Israel MPs back bill to ban free distribution of pro-PM paper

A preliminary reading of the bill was passed by 43 in favor to 23 against with nine abstentions

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Israel’s parliament on Wednesday voted in favor of a draft bill which would ban the free distribution of Israel HaYom, a freesheet which solidly backs Prime Minister Benjamin Netanyahu.

A preliminary reading of the bill was passed by 43 in favor to 23 against with nine abstentions.


Israel HaYom (Hebrew for “Israel Today”) was founded in 2007 by the rightwing US billionaire Sheldon Adelson, one of the richest men in the world. Its establishment had one clear aim: to support Netanyahu, then the opposition leader, and ensure his election as premier in 2009.

It quickly became the most widely distributed newspaper in Israel and its blanket support for Netanyahu earned it the moniker “Bibiton” - a play on the premier’s nickname, Bibi, and the Hebrew word for newspaper.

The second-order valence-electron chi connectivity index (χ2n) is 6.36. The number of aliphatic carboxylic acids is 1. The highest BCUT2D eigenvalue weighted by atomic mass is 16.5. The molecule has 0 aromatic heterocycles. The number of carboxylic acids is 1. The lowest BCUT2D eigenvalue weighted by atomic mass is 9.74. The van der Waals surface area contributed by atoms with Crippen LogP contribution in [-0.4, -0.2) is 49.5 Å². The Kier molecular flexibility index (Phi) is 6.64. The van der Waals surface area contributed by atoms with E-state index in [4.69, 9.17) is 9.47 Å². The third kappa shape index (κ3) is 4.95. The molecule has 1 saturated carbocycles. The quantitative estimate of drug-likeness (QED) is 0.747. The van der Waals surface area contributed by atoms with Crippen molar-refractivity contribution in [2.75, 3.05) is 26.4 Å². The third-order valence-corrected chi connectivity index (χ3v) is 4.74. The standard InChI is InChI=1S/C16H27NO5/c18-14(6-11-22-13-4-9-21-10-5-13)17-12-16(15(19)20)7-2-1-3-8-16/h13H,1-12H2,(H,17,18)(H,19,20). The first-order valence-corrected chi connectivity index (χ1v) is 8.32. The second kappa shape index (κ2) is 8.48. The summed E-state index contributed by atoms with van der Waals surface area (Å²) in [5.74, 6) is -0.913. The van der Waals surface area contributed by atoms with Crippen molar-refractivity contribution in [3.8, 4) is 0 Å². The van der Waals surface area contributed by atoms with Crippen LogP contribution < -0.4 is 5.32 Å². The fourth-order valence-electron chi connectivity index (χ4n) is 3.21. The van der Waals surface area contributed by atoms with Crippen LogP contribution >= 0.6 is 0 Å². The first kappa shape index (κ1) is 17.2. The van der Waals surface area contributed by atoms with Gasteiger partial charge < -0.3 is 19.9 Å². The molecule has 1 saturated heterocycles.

Labour MP Eitan Cabel, who tabled the bill, said the aim was to save the written press in Israel, which has suffered as a result of Israel HaYom’s emergence, dismissing the freesheet as having “created a personality cult worthy of North Korea”.

The explanatory notes for the bill say that a newspaper cannot be freely distributed for more than six months if it is among the country’s top four dailies and its distribution is nationwide.

Intelligence Minister Yuval Steinitz, a close associate of Netanyahu, said any bill seeking to essentially shut down a newspaper was “anti-democratic”.

Before passing into law, the bill must go to the Knesset house committee which is presided over by Yariv Levin, an MP from Netanyahu’s ruling Likud party. It must then pass three more readings in parliament.

Israel HaYom has cornered a large part of the advertising market, contributing to a crisis among the remaining national dailies.

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